I used to hear readers when my children were at primary school. I did it for the whole of year one and two. I helped in my daughter's class and found they also asked me to help for other stuff too, like trips and swimming. It's quite a commitment to go in for a morning or afternoon every week, but the children at that age, love practicing their reading and showing their new skills. I only felt a bit taken for granted when the teacher asked my daughter where I was one day because she'd wanted me to take small groups of children cooking, and she was treating me like an unpaid teaching assistant. However, I don't really understand your assumption that the mum is going in to have a nosey about your child. I used to go in and help because I had a bit of free time and I enjoy working with children and helping them. Some children didn't appear to have much opportunity to read at home and all of them loved to practise. None of the other parents were bothered that I was going in. One friend asked me how her son was doing compared to the rest of the class, and was a bit put out when I wouldn't say. I used to work in a career where confidentially was paramount so I'm not one for gossiping .
I used to volunteer wen my DCs were at primary. Always worked in one or other of their classes.I was DBS checked, and had strict confidentiality rules to follow.
I heard kids read, helped with sewing projects, helped with cooking, went on local walks round the area, and accompanied on weekly swimming trips, as well as any other odd jobs requested by the teachers.
It is a big commitment but very rewarding and you get to know the kids well. But I was never told anything personal about the children by the school - and wouldn't have expected it.
However, the children talk amongst themselves, and DD in particular seemed to know most things about most children! Obviously I didn't repeat any of this information unless it was offered by the parent concerned first.
I know other parents regularly gave up holiday to go on the school trips, others did gardening, clubs etc. I was always very grateful to anyone who enhanced my children's learning. we were never given advanced warning of any parent helper - why would you?
I listened to readers, for 5 or 6 years, 4 years with my DD's class.
Yes I learned a few things about the children, but to be honest nothing that my DD couldn't have told me by y2 anyway.
As a parent you tend to learn some way or other who the bright children are, the whizzes at maths, the sporty, the shy, the ones who go out for extra time with TAs, the ones with behaviour issues etc.
If you don't want the parent listening to your child, you can request it of the school. I'm sure they can find a way to subtly work it.
In my dcs schools, you were not allowed to help with your own child's class. This did a good job of sifting out those who were doing it for altruistic reasons and those who were doing it for the benefit of their own child. That's the best way I think.
It was introduced after one parent did cause a lot of trouble through gossiping.
Agree with everyone else. ...
If you have evidence she is gossiping (which she shouldn't be) you could mention this quietly to the class teacher. I'm surprised she's writing about it on FB!? What is the class doing having a FB page??
I volunteered for 2 years. I worked one to one in a cubby separate from the rest of the class. I worked in my grandson's year group and one above/below. I am DBS checked and requests for volunteers go out in the newsletter. I gave up when dgs moved rom KS1 to KS2. Parents weren't informed as such but knew of the system.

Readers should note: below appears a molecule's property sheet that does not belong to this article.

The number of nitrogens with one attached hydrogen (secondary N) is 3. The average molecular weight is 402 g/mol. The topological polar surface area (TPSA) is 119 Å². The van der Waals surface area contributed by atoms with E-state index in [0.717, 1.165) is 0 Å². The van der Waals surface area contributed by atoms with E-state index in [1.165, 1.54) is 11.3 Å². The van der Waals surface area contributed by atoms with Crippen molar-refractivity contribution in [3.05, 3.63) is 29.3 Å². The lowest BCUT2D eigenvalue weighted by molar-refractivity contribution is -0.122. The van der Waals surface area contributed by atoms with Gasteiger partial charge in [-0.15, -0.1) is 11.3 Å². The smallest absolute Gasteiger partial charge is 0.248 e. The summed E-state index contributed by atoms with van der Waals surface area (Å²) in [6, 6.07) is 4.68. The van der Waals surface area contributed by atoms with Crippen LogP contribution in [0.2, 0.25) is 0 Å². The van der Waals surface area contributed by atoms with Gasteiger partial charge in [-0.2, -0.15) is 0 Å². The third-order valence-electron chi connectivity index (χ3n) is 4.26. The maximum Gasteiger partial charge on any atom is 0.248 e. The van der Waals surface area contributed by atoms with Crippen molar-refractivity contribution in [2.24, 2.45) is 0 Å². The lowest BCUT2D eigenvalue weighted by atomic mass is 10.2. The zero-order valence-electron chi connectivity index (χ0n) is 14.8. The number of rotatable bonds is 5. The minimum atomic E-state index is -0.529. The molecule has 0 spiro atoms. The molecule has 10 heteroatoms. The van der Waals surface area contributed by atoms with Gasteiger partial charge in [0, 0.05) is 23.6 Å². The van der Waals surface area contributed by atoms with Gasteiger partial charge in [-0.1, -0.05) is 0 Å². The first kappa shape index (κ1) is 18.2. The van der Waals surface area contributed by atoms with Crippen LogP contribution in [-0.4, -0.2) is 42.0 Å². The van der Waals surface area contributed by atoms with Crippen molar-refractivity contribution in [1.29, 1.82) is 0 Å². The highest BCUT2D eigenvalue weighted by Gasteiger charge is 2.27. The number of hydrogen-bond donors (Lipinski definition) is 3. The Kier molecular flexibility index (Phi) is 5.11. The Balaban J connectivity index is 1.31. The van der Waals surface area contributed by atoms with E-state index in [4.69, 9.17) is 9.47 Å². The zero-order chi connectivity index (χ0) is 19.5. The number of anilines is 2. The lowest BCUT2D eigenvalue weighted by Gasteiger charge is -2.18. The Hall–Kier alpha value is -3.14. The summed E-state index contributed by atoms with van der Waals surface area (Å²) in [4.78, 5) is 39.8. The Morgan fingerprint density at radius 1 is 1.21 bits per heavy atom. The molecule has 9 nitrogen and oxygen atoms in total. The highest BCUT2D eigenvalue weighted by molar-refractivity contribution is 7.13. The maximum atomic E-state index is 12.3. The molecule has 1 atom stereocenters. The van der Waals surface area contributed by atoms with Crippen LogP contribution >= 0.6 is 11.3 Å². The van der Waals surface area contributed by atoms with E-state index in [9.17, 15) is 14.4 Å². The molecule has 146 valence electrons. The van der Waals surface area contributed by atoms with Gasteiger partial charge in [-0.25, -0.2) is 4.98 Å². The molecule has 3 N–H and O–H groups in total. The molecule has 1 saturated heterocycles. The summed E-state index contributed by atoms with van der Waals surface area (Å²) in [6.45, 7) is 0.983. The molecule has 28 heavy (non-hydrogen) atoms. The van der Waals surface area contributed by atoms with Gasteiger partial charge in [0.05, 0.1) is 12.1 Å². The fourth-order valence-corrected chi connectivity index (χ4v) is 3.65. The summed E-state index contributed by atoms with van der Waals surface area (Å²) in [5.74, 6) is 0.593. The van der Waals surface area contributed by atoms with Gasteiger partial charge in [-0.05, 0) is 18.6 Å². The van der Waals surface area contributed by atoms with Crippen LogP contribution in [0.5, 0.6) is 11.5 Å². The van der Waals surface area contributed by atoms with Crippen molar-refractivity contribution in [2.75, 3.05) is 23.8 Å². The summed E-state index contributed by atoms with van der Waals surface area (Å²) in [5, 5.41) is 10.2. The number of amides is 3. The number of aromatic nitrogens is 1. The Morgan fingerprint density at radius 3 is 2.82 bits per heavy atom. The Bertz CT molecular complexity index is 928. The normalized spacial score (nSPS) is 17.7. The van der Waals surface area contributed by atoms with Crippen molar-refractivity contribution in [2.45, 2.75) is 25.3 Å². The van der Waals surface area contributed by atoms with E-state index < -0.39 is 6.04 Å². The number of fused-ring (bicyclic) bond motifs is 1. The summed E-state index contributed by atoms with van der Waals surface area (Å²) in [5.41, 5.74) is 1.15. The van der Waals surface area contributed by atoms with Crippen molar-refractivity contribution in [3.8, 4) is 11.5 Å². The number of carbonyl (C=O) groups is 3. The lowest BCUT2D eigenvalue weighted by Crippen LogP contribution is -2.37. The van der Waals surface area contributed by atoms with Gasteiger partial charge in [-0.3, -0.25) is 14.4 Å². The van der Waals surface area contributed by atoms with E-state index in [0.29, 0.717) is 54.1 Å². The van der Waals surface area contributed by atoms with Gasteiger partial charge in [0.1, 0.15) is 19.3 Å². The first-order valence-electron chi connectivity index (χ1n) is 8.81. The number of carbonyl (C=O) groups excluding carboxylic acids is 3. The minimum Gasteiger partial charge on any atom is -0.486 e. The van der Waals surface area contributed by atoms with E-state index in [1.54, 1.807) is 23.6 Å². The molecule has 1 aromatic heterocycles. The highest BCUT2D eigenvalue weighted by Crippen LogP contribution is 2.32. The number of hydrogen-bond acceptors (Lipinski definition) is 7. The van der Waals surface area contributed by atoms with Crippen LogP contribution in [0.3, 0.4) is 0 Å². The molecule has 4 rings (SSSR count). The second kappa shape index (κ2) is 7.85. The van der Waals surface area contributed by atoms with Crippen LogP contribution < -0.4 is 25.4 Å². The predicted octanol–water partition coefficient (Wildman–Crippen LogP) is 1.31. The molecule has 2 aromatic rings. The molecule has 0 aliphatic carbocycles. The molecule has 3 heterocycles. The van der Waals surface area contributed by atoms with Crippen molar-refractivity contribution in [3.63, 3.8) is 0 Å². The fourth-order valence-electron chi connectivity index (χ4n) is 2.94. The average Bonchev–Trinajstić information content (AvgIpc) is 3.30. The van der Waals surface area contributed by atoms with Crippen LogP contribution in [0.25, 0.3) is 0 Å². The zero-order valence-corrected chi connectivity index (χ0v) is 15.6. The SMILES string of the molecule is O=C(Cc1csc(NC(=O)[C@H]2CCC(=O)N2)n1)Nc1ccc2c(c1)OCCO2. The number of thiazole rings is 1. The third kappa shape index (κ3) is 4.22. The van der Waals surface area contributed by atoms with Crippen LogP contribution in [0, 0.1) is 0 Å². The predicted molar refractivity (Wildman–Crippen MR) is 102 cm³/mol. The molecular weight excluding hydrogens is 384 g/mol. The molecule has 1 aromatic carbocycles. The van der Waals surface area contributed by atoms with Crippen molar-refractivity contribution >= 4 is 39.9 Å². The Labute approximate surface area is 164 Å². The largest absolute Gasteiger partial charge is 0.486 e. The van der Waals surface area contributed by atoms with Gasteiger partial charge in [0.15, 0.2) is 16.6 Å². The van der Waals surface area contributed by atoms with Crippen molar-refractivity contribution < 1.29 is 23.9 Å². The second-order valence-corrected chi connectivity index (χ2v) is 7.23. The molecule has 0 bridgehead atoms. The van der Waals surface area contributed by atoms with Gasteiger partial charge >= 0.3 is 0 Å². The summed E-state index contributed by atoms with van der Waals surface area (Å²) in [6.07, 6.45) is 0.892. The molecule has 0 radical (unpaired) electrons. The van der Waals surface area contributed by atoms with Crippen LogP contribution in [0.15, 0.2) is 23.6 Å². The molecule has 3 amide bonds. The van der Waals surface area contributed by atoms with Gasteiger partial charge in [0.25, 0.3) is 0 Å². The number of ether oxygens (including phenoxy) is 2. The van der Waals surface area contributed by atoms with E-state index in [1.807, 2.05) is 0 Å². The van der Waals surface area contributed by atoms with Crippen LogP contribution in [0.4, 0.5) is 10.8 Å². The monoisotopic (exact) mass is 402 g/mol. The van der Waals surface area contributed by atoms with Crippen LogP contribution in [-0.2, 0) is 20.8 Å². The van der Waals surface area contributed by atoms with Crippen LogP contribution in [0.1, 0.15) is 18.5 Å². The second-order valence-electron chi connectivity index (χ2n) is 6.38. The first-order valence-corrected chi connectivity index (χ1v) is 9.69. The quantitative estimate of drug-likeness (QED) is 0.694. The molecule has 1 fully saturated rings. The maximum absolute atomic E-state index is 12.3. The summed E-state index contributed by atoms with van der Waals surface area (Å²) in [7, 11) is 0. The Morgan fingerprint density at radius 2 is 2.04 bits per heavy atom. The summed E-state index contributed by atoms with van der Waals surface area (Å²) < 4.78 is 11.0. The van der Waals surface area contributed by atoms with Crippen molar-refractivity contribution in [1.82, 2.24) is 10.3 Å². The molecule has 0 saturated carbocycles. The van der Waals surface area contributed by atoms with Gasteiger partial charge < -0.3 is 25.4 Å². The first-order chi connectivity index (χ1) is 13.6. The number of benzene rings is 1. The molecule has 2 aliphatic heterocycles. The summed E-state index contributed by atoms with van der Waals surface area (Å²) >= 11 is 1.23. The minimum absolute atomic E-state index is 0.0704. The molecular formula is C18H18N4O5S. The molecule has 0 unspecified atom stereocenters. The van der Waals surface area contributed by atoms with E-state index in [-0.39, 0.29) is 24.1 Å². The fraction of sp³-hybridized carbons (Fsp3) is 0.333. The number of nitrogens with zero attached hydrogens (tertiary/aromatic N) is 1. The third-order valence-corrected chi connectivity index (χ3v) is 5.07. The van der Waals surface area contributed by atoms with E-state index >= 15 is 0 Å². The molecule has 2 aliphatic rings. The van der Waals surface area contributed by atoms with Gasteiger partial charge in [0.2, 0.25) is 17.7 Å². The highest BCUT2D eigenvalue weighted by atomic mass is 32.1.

It may be irrelevant but I am a retired teacher.
I suspect the fb post was something along the lines of:
"Love going to help in X's class. Doing reading with them today." so nothing confidential.
I volunteered in my sons year group for a couple of years. It was impressed upon me the need to keep any information to myself. I was told nothing specific about any of the children including those with additional needs.
I soon figured out who the strongest and poorest readers were but it's all meaningless in the great scheme of things. They all had different strengths and skills. Some could read brilliantly but without any expression it was hard to stay awake. Some were less able but made big improvements with more input, some just had other things going for them, politeness, kindness etc.
Sometimes other mums asked me for feedback, I always answered with something vague like "she puts lots of effort in" or "he is such a friendly boy I like spending time with him" and then refer the parent back to the class teacher.
I can't imagine a school informing you that a parent volunteer was listening to your child - why on earth would me.
At my ds's school when some parents discovered I was volunteering they actually came and thanked me for trying to help their child.
I volunteer. I am allowed to go into my child's reception class, but after that you are not allowed to go in with your own child's year group. We are not allowed to comment on their reading in the homework diaries, just to write read with parent helper. We are absolutely not allowed to mention anything about the children, either in a general way or specific. So if I'd posted about going into read with year 1 on Facebook and it was reported to the school, I wouldn't be allowed to read with them anymore. Their fairly draconian ruling came about after one parent, reading with her own child's class, saw a list of results, took a photo on her phone and shared the information. Shit hit fan and for a while parent helping was suspended. It's really frustrating, as although I don't care which class I read with, a lot of parents are only prepared to read with their own year group and parent helper numbers have dropped dramatically.
If she's put something on social media I'd screenshot it and show the head in a confidential meeting. That's really not on.
There was a folder with a sheet for each child where I filled in the name of the book they were reading, how many pages read and anything I felt should be mentioned e.g. 'Struggles with polysyllabic words' or 'book completed, perhaps try next band?'
I also had a sheet of stickers one of which was given to each child after they had read with me.